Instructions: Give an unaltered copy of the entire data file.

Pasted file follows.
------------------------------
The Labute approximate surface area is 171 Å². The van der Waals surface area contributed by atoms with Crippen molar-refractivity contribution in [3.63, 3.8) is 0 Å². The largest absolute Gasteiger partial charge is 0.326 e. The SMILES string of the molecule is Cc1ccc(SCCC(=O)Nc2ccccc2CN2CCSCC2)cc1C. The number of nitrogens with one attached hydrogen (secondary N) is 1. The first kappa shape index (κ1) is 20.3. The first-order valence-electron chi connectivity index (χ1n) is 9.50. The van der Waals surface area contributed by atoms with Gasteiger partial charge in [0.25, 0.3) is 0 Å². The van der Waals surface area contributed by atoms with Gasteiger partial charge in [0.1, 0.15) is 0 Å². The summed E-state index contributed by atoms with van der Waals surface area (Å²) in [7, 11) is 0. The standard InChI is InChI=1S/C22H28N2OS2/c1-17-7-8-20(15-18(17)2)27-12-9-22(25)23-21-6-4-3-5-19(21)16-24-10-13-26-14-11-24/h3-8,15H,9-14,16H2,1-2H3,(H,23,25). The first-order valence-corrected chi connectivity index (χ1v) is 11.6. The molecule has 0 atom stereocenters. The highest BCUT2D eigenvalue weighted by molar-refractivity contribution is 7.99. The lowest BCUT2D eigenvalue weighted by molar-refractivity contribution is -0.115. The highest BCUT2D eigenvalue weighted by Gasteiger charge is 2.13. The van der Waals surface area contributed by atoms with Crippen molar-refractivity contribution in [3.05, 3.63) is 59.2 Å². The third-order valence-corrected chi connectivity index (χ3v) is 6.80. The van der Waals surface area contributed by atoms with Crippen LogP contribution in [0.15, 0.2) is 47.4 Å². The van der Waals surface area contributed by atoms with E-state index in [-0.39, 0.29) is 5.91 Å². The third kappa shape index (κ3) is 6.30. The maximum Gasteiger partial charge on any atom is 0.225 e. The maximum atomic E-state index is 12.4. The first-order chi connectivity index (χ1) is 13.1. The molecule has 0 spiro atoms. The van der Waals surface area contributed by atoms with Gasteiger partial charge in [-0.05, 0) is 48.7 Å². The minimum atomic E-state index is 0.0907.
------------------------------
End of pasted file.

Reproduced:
The Labute approximate surface area is 171 Å². The van der Waals surface area contributed by atoms with Crippen molar-refractivity contribution in [3.63, 3.8) is 0 Å². The largest absolute Gasteiger partial charge is 0.326 e. The SMILES string of the molecule is Cc1ccc(SCCC(=O)Nc2ccccc2CN2CCSCC2)cc1C. The number of nitrogens with one attached hydrogen (secondary N) is 1. The first kappa shape index (κ1) is 20.3. The first-order valence-electron chi connectivity index (χ1n) is 9.50. The van der Waals surface area contributed by atoms with Gasteiger partial charge in [0.25, 0.3) is 0 Å². The van der Waals surface area contributed by atoms with Gasteiger partial charge in [0.1, 0.15) is 0 Å². The summed E-state index contributed by atoms with van der Waals surface area (Å²) in [7, 11) is 0. The standard InChI is InChI=1S/C22H28N2OS2/c1-17-7-8-20(15-18(17)2)27-12-9-22(25)23-21-6-4-3-5-19(21)16-24-10-13-26-14-11-24/h3-8,15H,9-14,16H2,1-2H3,(H,23,25). The first-order valence-corrected chi connectivity index (χ1v) is 11.6. The molecule has 0 atom stereocenters. The highest BCUT2D eigenvalue weighted by molar-refractivity contribution is 7.99. The lowest BCUT2D eigenvalue weighted by molar-refractivity contribution is -0.115. The highest BCUT2D eigenvalue weighted by Gasteiger charge is 2.13. The van der Waals surface area contributed by atoms with Crippen molar-refractivity contribution in [3.05, 3.63) is 59.2 Å². The third-order valence-corrected chi connectivity index (χ3v) is 6.80. The van der Waals surface area contributed by atoms with Crippen LogP contribution in [0.15, 0.2) is 47.4 Å². The van der Waals surface area contributed by atoms with E-state index in [-0.39, 0.29) is 5.91 Å². The third kappa shape index (κ3) is 6.30. The maximum Gasteiger partial charge on any atom is 0.225 e. The maximum atomic E-state index is 12.4. The first-order chi connectivity index (χ1) is 13.1. The molecule has 0 spiro atoms. The van der Waals surface area contributed by atoms with Gasteiger partial charge in [-0.05, 0) is 48.7 Å². The minimum atomic E-state index is 0.0907.